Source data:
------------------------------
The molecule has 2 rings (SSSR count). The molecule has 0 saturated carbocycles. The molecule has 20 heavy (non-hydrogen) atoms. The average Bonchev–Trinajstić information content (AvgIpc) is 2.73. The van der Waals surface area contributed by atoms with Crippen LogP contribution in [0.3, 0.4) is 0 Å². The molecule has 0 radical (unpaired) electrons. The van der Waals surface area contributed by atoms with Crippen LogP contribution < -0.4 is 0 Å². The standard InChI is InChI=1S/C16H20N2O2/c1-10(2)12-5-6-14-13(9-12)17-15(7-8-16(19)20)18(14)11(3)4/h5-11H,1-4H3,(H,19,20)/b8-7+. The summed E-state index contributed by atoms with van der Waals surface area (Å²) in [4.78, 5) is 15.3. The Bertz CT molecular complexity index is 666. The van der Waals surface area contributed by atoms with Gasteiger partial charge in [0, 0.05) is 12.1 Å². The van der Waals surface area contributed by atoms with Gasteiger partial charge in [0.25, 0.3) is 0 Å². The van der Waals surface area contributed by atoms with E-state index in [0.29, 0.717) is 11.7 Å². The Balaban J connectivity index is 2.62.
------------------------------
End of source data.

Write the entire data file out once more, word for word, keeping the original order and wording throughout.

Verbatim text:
The molecule has 2 rings (SSSR count). The molecule has 0 saturated carbocycles. The molecule has 20 heavy (non-hydrogen) atoms. The average Bonchev–Trinajstić information content (AvgIpc) is 2.73. The van der Waals surface area contributed by atoms with Crippen LogP contribution in [0.3, 0.4) is 0 Å². The molecule has 0 radical (unpaired) electrons. The van der Waals surface area contributed by atoms with Crippen LogP contribution < -0.4 is 0 Å². The standard InChI is InChI=1S/C16H20N2O2/c1-10(2)12-5-6-14-13(9-12)17-15(7-8-16(19)20)18(14)11(3)4/h5-11H,1-4H3,(H,19,20)/b8-7+. The summed E-state index contributed by atoms with van der Waals surface area (Å²) in [4.78, 5) is 15.3. The Bertz CT molecular complexity index is 666. The van der Waals surface area contributed by atoms with Gasteiger partial charge in [0, 0.05) is 12.1 Å². The van der Waals surface area contributed by atoms with Gasteiger partial charge in [0.25, 0.3) is 0 Å². The van der Waals surface area contributed by atoms with E-state index in [0.29, 0.717) is 11.7 Å². The Balaban J connectivity index is 2.62.